continued “I haven’t encountered anything in my 13 years (as a teacher) that’s a greater deterrent to reading,” Lang said. “We shouldn’t be making education decisions in corporate offices.”
Common Core provides teachers with specific, daily lesson plans for students. King said those plans are optional and local schools can make their own plans.
Several teachers and school administrators challenged that assertion. While the lesson plans may be optional, the mandatory standardized tests in Common Core are based on the lesson plans. Not following the lesson plans could lead to poor scores on tests, which are used to evaluate students, teachers and schools.
Sarah Fink, a Minerva teacher and parent, questioned the financial wisdom in following the Common Core. Minerva Central School, she said, got $8,000 in
“Race to the Top” money for Common Core, but lost $800,000 in state aid during the past four years.
“The state must decide to adopt a budget that fully funds the initiatives for which it advocates so strongly,” she said. “Schools need sufficient time and resources to build the capacity that it will take to uphold the promise at the root of the Common Core. There needs to be a moratorium on high-stakes testing and accountability until the state agrees to restore the funding lost to the Gap Elimination Adjustment and correct the inadequacies in the state aid formula that only further disadvantage our rural Adirondack schools.”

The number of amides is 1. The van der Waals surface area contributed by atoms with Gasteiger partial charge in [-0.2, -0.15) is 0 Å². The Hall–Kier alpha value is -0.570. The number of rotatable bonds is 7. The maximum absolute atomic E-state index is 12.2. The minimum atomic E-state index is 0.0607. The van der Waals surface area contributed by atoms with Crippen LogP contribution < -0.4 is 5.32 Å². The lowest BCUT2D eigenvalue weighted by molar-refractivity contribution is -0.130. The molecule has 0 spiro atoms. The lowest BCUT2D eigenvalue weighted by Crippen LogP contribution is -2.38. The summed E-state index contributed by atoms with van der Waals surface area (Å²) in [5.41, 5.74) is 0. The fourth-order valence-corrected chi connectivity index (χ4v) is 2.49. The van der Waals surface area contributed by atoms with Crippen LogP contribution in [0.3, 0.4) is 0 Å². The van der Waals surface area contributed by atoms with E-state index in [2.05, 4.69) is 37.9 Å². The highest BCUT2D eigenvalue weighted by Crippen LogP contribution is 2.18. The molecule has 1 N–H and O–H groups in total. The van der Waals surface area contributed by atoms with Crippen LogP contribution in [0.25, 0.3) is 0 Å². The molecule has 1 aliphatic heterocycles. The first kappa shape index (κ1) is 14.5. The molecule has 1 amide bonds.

Many people objected to the “one size fits all” approach of Common Core.
Dan D’Agostino of Schroon Lake told state officials he may take his children out of public school because of the Common Core. He said it’s wrong to expect every student to meet the same standards.
“Success in life is determined by a person’s ability to better themselves,” he said, “not by a state mandate.”